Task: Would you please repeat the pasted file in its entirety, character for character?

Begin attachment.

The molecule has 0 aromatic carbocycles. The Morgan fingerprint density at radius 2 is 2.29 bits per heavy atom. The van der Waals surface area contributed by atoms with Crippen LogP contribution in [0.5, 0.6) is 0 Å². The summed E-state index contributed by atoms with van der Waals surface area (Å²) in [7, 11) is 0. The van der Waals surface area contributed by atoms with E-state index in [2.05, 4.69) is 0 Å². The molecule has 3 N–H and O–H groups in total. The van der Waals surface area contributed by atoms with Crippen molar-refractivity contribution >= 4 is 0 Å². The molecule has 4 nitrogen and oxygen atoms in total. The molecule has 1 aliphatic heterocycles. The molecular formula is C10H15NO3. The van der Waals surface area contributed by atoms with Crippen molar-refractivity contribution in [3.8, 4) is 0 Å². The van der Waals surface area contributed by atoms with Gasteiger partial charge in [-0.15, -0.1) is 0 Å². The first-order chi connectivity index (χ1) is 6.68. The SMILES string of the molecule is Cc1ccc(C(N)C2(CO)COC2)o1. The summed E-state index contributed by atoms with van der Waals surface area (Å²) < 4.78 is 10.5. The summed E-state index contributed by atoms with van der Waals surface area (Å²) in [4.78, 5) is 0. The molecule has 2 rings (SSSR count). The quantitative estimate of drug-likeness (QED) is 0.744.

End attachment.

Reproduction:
The molecule has 0 aromatic carbocycles. The Morgan fingerprint density at radius 2 is 2.29 bits per heavy atom. The van der Waals surface area contributed by atoms with Crippen LogP contribution in [0.5, 0.6) is 0 Å². The summed E-state index contributed by atoms with van der Waals surface area (Å²) in [7, 11) is 0. The van der Waals surface area contributed by atoms with E-state index in [2.05, 4.69) is 0 Å². The molecule has 3 N–H and O–H groups in total. The van der Waals surface area contributed by atoms with Crippen molar-refractivity contribution >= 4 is 0 Å². The molecule has 4 nitrogen and oxygen atoms in total. The molecule has 1 aliphatic heterocycles. The molecular formula is C10H15NO3. The van der Waals surface area contributed by atoms with Crippen molar-refractivity contribution in [3.8, 4) is 0 Å². The van der Waals surface area contributed by atoms with Gasteiger partial charge in [-0.15, -0.1) is 0 Å². The first-order chi connectivity index (χ1) is 6.68. The SMILES string of the molecule is Cc1ccc(C(N)C2(CO)COC2)o1. The summed E-state index contributed by atoms with van der Waals surface area (Å²) < 4.78 is 10.5. The summed E-state index contributed by atoms with van der Waals surface area (Å²) in [4.78, 5) is 0. The molecule has 2 rings (SSSR count). The quantitative estimate of drug-likeness (QED) is 0.744.